Mental health problems – an introduction
Explains what mental health problems are, what may cause them, and the many different kinds of help, treatment and support that are available. Also provides guidance on where to find more information, and tips for friends and family.
What else might I experience?
This page provides a brief overview of some difficult feelings and behaviours which are often associated with mental health problems, and explains where you can find more information on them.
Panic attacks are a type of fear response. They're an exaggeration of your body's normal response to danger, stress or excitement.
During a panic attack physical symptoms can build up very quickly, including:
- a pounding heartbeat or chest pains
- sweating and nausea (feeling sick)
- feeling faint and unable to breathe
- shaky limbs, or feeling like your legs are turning to jelly
- feeling as if you aren't connected to your body.
It's easy to mistake these for the signs of a heart attack or another serious medical problem. You might feel very afraid that you're losing control, that you're going to faint or even going to die.
To find out more see our page on panic attacks.
What's it like to have a panic attack?
Lewis, Polly, Faisal, Shelley and Brian talk about what it's like to have a panic attack, what has helped them cope and how friends and family have learned to help them.
Self-harm is when you hurt yourself as a way of dealing with very difficult feelings, painful memories or overwhelming situations and experiences. You may not know why you self-harm, but it can be a means of expressing feelings that you can't put into words or think clearly about.
After self-harming you may feel a short-term sense of release, but the cause of your distress is unlikely to have gone away.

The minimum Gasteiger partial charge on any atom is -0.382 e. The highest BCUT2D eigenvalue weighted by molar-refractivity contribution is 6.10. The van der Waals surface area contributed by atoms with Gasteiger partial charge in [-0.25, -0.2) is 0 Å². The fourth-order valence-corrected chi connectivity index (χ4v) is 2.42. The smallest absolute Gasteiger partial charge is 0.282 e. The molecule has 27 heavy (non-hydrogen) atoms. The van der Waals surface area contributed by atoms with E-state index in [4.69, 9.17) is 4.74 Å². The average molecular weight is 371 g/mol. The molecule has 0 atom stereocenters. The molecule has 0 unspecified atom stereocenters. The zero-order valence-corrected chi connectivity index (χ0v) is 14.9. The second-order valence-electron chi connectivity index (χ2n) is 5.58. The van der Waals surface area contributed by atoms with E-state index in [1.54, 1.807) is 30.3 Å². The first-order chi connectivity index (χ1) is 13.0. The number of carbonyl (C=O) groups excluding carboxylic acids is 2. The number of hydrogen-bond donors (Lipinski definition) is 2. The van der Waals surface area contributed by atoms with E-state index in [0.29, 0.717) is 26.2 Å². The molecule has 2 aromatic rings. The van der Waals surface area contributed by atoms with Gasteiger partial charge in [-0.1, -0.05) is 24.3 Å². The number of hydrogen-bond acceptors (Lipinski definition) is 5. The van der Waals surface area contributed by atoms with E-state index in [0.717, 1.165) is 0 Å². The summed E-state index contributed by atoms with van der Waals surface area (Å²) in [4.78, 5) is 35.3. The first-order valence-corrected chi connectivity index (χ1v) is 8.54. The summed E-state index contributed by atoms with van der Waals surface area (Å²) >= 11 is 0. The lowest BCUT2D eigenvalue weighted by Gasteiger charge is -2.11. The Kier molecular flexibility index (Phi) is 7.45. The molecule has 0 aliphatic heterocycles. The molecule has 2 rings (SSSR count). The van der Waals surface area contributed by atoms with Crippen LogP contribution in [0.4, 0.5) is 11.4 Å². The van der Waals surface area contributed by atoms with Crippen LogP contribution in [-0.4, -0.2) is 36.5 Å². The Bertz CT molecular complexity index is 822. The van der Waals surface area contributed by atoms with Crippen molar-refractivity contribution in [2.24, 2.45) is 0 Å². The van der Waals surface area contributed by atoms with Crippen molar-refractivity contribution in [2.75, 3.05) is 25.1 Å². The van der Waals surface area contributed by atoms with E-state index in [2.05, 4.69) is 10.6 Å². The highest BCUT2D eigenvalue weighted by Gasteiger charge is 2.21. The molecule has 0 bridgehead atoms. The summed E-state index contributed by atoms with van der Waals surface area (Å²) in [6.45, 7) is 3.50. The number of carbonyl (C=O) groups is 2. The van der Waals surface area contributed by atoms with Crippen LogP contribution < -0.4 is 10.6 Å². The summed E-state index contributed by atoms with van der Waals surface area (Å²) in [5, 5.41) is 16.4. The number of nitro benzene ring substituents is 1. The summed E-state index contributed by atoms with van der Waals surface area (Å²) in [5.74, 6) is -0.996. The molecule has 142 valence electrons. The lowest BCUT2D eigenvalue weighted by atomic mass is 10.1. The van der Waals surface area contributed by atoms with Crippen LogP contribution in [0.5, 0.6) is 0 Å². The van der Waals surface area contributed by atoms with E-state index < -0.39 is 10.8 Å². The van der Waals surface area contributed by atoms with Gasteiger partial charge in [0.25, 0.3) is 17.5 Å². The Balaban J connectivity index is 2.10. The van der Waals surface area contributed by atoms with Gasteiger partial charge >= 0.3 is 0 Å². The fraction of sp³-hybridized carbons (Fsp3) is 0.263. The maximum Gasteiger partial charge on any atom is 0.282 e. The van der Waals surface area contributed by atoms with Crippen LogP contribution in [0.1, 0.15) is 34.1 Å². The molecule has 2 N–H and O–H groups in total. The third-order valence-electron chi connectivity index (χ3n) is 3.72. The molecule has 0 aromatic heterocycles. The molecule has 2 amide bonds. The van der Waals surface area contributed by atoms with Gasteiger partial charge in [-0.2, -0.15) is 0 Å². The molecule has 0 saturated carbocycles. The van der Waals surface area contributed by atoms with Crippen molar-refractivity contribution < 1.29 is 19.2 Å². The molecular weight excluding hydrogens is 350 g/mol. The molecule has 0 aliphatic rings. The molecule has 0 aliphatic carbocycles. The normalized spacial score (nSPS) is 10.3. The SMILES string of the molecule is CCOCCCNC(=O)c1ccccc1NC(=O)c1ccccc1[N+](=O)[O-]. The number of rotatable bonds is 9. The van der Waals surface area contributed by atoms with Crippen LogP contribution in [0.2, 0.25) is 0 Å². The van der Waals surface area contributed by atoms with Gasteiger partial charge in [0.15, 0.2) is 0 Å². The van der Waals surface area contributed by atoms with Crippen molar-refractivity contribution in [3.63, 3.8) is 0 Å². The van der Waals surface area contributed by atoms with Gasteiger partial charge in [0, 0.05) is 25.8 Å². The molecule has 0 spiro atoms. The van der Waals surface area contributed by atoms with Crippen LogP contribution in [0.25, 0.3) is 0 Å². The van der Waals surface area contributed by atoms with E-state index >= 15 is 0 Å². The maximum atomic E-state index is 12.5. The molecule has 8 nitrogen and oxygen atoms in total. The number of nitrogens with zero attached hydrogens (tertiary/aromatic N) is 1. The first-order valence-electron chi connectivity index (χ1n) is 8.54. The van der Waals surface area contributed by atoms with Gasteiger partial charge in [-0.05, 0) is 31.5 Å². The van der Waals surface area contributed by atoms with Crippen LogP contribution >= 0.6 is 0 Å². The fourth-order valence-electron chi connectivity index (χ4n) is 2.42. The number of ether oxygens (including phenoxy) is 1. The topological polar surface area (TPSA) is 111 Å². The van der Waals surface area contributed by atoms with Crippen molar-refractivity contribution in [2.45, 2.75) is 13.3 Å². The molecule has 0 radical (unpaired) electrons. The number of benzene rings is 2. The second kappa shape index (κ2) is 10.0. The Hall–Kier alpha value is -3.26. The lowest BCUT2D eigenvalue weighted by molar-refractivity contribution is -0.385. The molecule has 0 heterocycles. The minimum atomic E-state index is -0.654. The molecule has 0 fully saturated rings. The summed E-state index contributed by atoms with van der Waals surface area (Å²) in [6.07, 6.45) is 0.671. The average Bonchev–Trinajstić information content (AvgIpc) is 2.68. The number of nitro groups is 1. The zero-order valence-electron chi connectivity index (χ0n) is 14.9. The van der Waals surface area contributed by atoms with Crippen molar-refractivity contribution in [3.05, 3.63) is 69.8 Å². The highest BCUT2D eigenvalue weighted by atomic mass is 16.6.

Self-harm can also bring up very difficult emotions and could make you feel worse.
To find out more see our pages on self-harm.
Many people experience suicidal thoughts and feelings at some point in their lifetime. They can be very unpleasant, intrusive and frightening, but having thoughts about suicide doesn't necessarily mean that you intend to act on them. Most people don't go on to attempt to take their own lives.
However, if you feel you may act on suicidal feelings and become unable to keep yourself safe then this a mental health emergency. It's important to treat it as seriously as you would any physical health emergency, and seek urgent help – for example by dialling 999, going to your nearest A&E, or calling the Samaritans on 116 123.
To find out more see our pages on:
Psychosis (also called a psychotic experience or psychotic episode) is when you perceive or interpret reality in a very different way from people around you. The most common types of psychosis are:
- hallucinations, such as hearing voices or having visions
- delusions, such as paranoia or delusions of grandeur.
Psychosis affects people in different ways. You might experience it once, have short episodes throughout your life, or live with it most of the time. It's also possible to have a psychotic experience without ever being diagnosed with a particular mental health problem.
Some people have a positive experience of psychosis. You may find it comforting, or feel that it helps you understand the world or makes you more creative.
To find out more see our pages on:
[Psychosis] felt as though I was in wonderland. None of my family or friends understood why... I had a calling from a voice in sky. I was lost and lonely.
This information was published in October 2017.
This page is currently under review. All content was accurate when published.
References and bibliography available on request.
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